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Notwithstanding such social and personal obstacles, Pope produced some of the finest verse ever written.His most renowned publications include several mock-heroic poems such as (1733–1734) was a scathing attack on human arrogance or pride in failing to observe the due limits of human reason, in questioning divine authority and seeking to be self-reliant on the basis of rationality and science.
, published anonymously by Alexander Pope (1688–1744) in 1711, is perhaps the clearest statement of neoclassical principles in any language.
In its broad outlines, it expresses a worldview which synthesizes elements of a Roman Catholic outlook with classical aesthetic principles and with deism.
In Pope expounds the “Great Chain of Being,” ranging from God and the angels through humans and the lower animals to plants and inanimate objects.
Nature can also refer to what is normal, central, and universal in human experience, encompassing the spheres of morality and knowledge, the rules of proper moral conduct as well as the archetypal patterns of human reason.
Even identifies the chief fault of humankind as the original sin of “pride” and espouses an ethic based on an ordered and hierarchical universe, it nonetheless depicts this order in terms of Newtonian mechanism and expresses a broadly deistic vision.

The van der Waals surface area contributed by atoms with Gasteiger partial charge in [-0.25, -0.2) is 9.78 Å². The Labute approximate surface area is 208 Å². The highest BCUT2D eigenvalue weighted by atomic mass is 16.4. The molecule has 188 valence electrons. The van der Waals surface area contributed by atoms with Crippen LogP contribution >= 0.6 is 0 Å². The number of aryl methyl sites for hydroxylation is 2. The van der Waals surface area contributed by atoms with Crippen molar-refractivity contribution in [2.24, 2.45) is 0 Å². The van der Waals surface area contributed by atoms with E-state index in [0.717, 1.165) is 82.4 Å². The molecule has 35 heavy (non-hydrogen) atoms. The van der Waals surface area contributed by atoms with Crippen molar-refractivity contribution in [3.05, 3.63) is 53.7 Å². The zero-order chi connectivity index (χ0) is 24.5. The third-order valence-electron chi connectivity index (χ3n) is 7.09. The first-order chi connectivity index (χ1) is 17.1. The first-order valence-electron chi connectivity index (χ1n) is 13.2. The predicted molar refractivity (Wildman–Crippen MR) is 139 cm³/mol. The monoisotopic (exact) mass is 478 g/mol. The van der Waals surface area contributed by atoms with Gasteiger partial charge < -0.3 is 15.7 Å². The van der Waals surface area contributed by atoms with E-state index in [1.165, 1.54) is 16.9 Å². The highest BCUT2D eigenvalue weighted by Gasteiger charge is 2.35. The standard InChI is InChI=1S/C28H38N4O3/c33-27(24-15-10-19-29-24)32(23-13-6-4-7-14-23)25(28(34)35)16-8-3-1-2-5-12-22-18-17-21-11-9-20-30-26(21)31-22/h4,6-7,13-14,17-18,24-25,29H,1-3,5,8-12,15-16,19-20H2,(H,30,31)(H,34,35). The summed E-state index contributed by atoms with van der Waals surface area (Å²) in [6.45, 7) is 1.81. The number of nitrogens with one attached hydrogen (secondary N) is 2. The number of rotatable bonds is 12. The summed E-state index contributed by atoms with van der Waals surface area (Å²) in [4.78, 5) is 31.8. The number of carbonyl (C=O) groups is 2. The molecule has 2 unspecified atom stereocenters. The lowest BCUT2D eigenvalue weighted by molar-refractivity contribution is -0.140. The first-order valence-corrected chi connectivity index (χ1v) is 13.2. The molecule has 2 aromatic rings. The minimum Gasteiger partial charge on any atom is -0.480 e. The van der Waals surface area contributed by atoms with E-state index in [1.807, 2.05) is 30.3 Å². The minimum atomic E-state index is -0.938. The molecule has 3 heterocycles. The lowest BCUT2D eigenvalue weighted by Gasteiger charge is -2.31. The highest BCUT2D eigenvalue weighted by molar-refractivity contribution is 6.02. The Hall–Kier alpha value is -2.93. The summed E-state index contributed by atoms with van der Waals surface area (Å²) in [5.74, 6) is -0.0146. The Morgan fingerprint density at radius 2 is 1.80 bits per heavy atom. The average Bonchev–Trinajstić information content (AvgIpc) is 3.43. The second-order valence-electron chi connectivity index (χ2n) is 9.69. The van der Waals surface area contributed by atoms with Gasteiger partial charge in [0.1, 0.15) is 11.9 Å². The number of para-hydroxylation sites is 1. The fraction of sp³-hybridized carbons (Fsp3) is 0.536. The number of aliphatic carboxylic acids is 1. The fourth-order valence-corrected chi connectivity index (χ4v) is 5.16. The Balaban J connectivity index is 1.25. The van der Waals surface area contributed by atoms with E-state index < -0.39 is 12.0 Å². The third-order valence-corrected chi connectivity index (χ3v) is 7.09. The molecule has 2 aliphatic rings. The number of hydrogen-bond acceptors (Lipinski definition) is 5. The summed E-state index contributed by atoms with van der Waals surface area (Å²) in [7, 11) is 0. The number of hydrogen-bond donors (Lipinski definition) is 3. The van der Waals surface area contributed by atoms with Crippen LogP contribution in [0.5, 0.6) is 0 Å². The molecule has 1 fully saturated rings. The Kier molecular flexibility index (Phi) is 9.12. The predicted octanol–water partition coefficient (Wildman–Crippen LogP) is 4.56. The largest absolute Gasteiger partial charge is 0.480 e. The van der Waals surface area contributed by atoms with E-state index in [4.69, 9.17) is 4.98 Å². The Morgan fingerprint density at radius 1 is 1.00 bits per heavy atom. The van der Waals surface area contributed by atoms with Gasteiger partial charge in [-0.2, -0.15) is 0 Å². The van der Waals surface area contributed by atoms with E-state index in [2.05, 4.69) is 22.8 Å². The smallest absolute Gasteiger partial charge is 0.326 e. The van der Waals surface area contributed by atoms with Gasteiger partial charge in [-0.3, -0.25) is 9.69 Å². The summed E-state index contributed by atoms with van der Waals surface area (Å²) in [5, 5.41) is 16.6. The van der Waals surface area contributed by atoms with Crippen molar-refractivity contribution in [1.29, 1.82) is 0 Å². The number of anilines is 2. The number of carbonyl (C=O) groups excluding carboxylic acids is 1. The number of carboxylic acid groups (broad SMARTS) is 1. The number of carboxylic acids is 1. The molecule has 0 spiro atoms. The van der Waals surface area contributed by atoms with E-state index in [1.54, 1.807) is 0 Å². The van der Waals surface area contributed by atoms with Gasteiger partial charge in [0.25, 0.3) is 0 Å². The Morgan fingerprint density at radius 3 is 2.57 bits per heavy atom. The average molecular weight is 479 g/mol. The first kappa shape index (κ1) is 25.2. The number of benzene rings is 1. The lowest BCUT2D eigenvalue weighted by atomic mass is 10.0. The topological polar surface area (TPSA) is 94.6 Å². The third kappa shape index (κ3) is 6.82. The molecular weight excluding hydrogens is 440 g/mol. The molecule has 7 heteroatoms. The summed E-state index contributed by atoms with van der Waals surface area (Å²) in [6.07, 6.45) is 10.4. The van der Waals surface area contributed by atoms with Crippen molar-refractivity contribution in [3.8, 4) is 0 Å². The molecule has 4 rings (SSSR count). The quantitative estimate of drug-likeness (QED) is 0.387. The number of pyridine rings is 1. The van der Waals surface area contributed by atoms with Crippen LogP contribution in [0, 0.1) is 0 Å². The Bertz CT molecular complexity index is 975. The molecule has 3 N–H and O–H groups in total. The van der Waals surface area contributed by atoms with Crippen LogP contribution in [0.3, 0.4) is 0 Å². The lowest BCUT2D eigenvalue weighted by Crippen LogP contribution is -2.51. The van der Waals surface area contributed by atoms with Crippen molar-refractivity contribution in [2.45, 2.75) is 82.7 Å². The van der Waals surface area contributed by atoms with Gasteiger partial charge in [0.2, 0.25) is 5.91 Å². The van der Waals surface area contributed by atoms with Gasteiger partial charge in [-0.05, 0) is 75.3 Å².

The same contradictions permeate the , which effects an eclectic mixture of a Roman Catholic vision premised on the (negative) significance of pride, a humanistic secularism perhaps influenced by Erasmus, a stylistic neoclassicism with roots in the rhetorical tradition from Aristotle, Horace, Longinus, and modern disciples such as Boileau, and a modernity in the wake of figures such as Bacon, Hobbes, and Locke.However, there are a number of precepts he advances as specific to criticism. The first is to recognize the overall unity of a work, and thereby to avoid falling into partial assessments based on the author’s use of poetic conceits, ornamented language, and meters, as well as those which are biased toward either archaic or modern styles or based on the reputations of given writers.Apart from knowing his own capacities, the critic must be conversant with every aspect of the author whom he is examining, including the author’s . Finally, a critic needs to possess a moral sensibility, as well as a sense of balance and proportion, as indicated in these lines: “Nor in the must ever join” (ll. In the interests of good nature and good sense, Pope urges the critic to adopt not only habits of self-criticism and integrity (“with pleasure own your Errors past, / And make each Day a on the last,” ll. To be truthful is not enough, he warns; truth must be accompanied by “Good Breeding” or else it will lose its effect (ll. And mere bookish knowledge will often express itself in showiness, disdain, and an overactive tongue: “on his Side? 631–642) As we read through this synthesis of the qualities of a good critic, it becomes clear that they are primarily attributes of humanity or moral sensibility rather than aesthetic qualities.15), and while he recognizes that some critics are failed poets (l. 120–123) Perhaps ironically, Pope’s advice here seems modern insofar as he calls for a knowledge of all aspects of the author’s work, including not only its subject matter and artistic lineage but also its religious, national, and intellectual contexts.105), he points out that both the best poetry and the best criticism are divinely inspired: Both must alike from Heav’n derive their Light, These that criticism itself is an art and must be governed by the same rules that apply to literature itself. He is less modern in insisting that the critic base his interpretation on the author’s intention: “In ev’ry Work regard the Writer’s ” (ll. Pope specifies two further guidelines for the critic.Given the numerous meanings accumulated in the word “nature” as it has passed through various traditions, Pope’s call for a “return to nature” is complex, and he exploits the multiple significance of the term to generate within his poem a comprehensive redefinition of it.Among other things, nature can refer, on a cosmic level, to the providential order of the world and the universe, an order which is hierarchical, in which each entity has its proper assigned place.Pope’s personal life was also afflicted by disease: he was a hunchback, only four and a half feet tall, and suffered from tuberculosis.He was in constant need of his maid to dress and care for him.Pope’s family, in fact, moved to a small farm in Windsor Forest, a neighbourhood occupied by other Catholic families of the gentry, and he later moved with his mother to Twickenham.However, Pope was privately taught and moved in an elite circle of London writers which included the dramatists Wycherley and Congreve, the poet Granville, the critic William Walsh, as well as the writers Addison and Steele, and the deistic politician Bolingbroke.